Tuesday, January 16, 2007

advocate

I used to believe that the patient was his own best advocate until I was at my last clinic. Unfortunately many health care professionals do not believe that an informed patient with questions about his own care is any more than a headache or a nuisance.

Obviously not always true, but I'm learning that there's much more to it than simply advocating for yourself. You have to be careful not to injure egos or offend doctors because you just might end up worse off (I sure did!)

Unfortunately not everyone has the means or ability to change providers when they find themselves stuck with a doctor who sees a patient who questions his decisions as a problem. Once you've been labeled a problem patient it is very difficult (impossible?) to be seen any differently.

I do advocate getting a copy of your records because that's the only way to know what's in them. My old records have some very unflattering comments about me. Knowing this , I was able to make the decision not to transfer my records to my new clinic and hand-select the parts that were relevant (test result sheets) while leaving out the pages that included rude commentary.

By law, we are all entitled to access our medical records and obtain a copy of them (hospital records too.) I think particularly in regards to fertility this can be helpful to the patient who usually is a bigger part of the decision-making process.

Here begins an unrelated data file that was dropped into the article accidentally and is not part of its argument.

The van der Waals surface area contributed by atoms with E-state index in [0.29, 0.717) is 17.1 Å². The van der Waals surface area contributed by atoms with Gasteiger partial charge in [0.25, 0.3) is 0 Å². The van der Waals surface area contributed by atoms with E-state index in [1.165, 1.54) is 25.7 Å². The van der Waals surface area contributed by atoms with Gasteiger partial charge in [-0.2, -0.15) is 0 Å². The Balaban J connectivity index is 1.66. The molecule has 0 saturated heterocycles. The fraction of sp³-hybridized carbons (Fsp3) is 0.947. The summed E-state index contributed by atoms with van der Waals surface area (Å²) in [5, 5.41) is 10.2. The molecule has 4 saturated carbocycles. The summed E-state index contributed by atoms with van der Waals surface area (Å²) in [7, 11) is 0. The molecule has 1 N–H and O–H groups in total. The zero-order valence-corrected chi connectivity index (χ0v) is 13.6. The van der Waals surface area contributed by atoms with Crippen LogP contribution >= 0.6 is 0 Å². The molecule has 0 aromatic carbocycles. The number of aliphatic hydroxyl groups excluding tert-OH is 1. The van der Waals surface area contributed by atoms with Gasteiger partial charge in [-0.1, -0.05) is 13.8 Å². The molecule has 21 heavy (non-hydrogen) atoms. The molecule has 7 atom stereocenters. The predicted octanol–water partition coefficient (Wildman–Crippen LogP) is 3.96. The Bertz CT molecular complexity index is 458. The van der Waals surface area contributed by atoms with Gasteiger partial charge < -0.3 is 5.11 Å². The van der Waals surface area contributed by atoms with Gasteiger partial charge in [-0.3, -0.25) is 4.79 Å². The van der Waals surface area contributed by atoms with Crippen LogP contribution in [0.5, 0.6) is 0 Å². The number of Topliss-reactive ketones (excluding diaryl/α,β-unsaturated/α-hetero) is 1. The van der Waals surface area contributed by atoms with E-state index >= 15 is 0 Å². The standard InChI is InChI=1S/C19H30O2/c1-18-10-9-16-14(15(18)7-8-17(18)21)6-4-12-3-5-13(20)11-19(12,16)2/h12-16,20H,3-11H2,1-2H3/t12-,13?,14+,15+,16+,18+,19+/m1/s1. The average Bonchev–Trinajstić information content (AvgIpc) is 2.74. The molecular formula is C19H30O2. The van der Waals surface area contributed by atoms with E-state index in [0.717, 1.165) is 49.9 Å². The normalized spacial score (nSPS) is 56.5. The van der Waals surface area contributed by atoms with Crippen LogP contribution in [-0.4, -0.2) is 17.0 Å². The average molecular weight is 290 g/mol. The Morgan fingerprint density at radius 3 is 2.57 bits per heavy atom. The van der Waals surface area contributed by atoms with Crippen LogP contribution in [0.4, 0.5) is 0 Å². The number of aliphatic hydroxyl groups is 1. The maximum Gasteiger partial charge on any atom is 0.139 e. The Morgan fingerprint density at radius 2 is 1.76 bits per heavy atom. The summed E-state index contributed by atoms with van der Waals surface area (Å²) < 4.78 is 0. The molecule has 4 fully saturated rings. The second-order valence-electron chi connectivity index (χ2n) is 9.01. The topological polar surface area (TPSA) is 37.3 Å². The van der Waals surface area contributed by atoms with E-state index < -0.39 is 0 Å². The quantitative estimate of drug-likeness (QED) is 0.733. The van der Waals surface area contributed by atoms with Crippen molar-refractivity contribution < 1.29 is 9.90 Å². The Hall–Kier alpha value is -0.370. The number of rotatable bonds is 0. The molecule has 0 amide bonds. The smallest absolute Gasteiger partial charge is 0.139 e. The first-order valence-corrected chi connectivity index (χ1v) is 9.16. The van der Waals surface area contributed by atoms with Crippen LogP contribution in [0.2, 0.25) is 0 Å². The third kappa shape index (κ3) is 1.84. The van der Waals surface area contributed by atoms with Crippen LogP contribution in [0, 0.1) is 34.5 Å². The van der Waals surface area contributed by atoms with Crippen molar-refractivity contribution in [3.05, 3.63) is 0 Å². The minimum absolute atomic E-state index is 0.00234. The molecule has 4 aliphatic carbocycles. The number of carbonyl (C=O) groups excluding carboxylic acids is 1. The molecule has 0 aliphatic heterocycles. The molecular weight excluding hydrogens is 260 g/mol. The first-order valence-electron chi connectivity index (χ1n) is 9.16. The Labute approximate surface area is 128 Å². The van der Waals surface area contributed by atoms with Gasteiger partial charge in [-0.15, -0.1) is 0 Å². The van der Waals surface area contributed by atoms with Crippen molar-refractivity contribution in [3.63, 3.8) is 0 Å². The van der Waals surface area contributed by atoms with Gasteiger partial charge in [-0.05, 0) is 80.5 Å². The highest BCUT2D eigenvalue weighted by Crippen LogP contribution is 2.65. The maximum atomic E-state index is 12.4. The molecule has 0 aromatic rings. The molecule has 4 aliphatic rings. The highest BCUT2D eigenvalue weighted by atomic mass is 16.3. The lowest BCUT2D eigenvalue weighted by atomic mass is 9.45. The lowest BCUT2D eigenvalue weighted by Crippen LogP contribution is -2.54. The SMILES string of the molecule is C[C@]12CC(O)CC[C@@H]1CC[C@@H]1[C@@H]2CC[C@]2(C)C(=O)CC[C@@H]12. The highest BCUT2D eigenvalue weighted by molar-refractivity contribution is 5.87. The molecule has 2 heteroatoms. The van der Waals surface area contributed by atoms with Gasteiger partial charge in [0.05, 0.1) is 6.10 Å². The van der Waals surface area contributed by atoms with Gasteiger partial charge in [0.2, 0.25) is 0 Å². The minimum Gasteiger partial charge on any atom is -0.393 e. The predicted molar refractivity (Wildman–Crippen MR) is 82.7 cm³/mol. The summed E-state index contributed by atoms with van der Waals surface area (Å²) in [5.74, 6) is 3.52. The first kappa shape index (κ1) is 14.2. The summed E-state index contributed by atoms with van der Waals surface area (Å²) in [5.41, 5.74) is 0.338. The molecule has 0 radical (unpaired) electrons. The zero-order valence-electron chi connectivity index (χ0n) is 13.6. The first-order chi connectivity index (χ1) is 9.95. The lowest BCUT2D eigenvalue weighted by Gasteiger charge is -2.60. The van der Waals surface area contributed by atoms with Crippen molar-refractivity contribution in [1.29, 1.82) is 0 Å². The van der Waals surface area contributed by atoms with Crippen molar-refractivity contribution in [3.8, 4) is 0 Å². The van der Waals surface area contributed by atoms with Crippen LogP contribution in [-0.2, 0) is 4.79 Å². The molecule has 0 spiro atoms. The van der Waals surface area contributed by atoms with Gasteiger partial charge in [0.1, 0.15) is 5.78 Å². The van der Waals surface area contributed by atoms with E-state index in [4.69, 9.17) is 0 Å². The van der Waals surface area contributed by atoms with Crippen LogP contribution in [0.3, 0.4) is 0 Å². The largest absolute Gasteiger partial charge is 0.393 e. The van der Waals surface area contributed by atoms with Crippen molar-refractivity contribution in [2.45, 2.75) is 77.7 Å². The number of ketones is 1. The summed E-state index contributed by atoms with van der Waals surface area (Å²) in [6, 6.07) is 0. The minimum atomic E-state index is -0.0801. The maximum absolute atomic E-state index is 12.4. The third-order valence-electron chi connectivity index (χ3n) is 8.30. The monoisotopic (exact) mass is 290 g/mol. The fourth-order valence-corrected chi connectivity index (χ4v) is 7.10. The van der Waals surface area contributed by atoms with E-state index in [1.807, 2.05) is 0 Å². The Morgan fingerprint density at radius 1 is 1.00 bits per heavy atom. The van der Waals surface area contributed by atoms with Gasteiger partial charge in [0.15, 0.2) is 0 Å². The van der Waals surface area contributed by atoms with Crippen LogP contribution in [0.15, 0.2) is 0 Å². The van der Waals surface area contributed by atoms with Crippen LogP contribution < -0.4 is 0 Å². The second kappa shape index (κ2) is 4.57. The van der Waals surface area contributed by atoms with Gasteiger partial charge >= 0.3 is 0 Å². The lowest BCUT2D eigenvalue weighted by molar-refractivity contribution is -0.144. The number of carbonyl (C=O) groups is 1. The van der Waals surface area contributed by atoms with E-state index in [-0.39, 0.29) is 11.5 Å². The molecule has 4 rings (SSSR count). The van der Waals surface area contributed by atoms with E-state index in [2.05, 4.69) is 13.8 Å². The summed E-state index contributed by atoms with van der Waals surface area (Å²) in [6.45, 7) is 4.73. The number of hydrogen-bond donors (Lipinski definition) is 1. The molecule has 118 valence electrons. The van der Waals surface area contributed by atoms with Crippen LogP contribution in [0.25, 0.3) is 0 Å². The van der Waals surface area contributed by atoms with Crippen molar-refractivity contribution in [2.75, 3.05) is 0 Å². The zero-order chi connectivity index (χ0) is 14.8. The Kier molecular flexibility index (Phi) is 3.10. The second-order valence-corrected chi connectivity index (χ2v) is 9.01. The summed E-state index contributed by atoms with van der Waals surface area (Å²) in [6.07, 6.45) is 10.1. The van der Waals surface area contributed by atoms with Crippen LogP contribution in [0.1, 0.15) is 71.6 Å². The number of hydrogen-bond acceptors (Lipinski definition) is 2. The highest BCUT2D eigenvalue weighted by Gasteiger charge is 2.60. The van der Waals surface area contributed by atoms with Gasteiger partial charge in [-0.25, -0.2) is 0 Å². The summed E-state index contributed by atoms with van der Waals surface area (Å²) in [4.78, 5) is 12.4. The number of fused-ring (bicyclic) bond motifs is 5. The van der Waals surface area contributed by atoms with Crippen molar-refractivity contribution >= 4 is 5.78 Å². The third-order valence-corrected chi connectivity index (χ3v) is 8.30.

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Added:

taken from privacy rights clearinghouse re: hipaa/medical records

How do I get access to my own medical records?

HIPAA requires health care providers, health plans, and health care clearinghouse to allow you access to your medical records. Notices you receive from providers and plans must include information about how you can obtain copies of your medical records.

In addition to HIPAA, about half the states have laws that allow patients or their designated representatives to access medical records. Laws usually allow health care facilities to charge a "reasonable" fee for copying records.

If you receive care in a federal medical facility, you have a right to obtain your records under the federal Privacy Act of 1974 (5 USC sec. 552a, www.usdoj.gov/foia/privstat.htm)

We advise that you make your request in writing. For a sample letter, see www.privacyrights.org/Letters/medical2.htm. If you are denied access, you can file a complaint with the U.S. Department of Health and Human Service's Office of Civil Rights. (Contact information is provided at the end of this guide). Your state's medical privacy law might also enable you to file a complaint with state regulators.

1 comment:

Karen said...

I do believe that patients have the potential to be their own strongest advocate, but only when they equip themselves with the tools to be that advocate. There are certainly times when being your own advocate is not enough. But any good advocate's job includes deciding when the job is beyond their scope.

The thing about getting a copy of your medical records is that I know not all doctor's offices will provide all pages of your record to you, the patient. I've always found that frustrating.

I had a lot of fights with various doctors (none of them fertility docs, thank heavens) about getting copies of my medical records. Plenty of them had no intention of releasing records directly to me; they were only willing to release them to another doctor. I find this absurd, not to mention questionably legal.